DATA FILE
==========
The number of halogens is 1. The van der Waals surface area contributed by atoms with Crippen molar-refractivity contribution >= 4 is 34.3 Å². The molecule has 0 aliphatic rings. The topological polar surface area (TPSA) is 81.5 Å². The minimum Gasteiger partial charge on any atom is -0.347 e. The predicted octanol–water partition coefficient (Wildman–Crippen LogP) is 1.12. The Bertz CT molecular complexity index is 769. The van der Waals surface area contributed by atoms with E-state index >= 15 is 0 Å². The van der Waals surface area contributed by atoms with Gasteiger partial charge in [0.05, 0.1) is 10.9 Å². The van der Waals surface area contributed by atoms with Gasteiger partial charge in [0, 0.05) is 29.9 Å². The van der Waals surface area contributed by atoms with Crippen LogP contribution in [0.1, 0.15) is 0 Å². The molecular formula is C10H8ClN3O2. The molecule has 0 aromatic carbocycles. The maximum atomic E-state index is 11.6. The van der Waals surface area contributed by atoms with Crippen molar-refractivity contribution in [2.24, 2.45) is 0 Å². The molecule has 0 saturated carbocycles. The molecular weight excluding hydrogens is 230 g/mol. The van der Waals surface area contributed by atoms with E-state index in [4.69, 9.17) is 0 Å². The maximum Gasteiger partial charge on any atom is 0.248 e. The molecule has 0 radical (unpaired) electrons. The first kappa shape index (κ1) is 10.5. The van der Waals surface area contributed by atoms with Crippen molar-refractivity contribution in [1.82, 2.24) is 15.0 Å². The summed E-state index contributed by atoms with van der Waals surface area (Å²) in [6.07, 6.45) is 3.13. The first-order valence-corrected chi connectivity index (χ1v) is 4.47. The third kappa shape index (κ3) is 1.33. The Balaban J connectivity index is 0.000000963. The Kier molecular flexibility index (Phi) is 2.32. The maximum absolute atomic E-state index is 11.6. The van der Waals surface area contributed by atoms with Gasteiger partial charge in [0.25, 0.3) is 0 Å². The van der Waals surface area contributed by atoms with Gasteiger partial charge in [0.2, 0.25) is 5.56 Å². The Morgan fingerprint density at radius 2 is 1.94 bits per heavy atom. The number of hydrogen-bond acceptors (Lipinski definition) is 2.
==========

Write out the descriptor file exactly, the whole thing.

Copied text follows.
The number of halogens is 1. The van der Waals surface area contributed by atoms with Crippen molar-refractivity contribution >= 4 is 34.3 Å². The molecule has 0 aliphatic rings. The topological polar surface area (TPSA) is 81.5 Å². The minimum Gasteiger partial charge on any atom is -0.347 e. The predicted octanol–water partition coefficient (Wildman–Crippen LogP) is 1.12. The Bertz CT molecular complexity index is 769. The van der Waals surface area contributed by atoms with E-state index >= 15 is 0 Å². The van der Waals surface area contributed by atoms with Gasteiger partial charge in [0.05, 0.1) is 10.9 Å². The van der Waals surface area contributed by atoms with Gasteiger partial charge in [0, 0.05) is 29.9 Å². The van der Waals surface area contributed by atoms with Crippen LogP contribution in [0.1, 0.15) is 0 Å². The molecular formula is C10H8ClN3O2. The molecule has 0 aromatic carbocycles. The maximum atomic E-state index is 11.6. The van der Waals surface area contributed by atoms with Crippen molar-refractivity contribution in [2.24, 2.45) is 0 Å². The molecule has 0 saturated carbocycles. The molecular weight excluding hydrogens is 230 g/mol. The van der Waals surface area contributed by atoms with E-state index in [4.69, 9.17) is 0 Å². The maximum Gasteiger partial charge on any atom is 0.248 e. The molecule has 0 radical (unpaired) electrons. The first kappa shape index (κ1) is 10.5. The van der Waals surface area contributed by atoms with Crippen molar-refractivity contribution in [1.82, 2.24) is 15.0 Å². The summed E-state index contributed by atoms with van der Waals surface area (Å²) in [6.07, 6.45) is 3.13. The first-order valence-corrected chi connectivity index (χ1v) is 4.47. The third kappa shape index (κ3) is 1.33. The Balaban J connectivity index is 0.000000963. The Kier molecular flexibility index (Phi) is 2.32. The maximum absolute atomic E-state index is 11.6. The van der Waals surface area contributed by atoms with Gasteiger partial charge in [0.25, 0.3) is 0 Å². The van der Waals surface area contributed by atoms with Gasteiger partial charge in [0.2, 0.25) is 5.56 Å². The Morgan fingerprint density at radius 2 is 1.94 bits per heavy atom. The number of hydrogen-bond acceptors (Lipinski definition) is 2.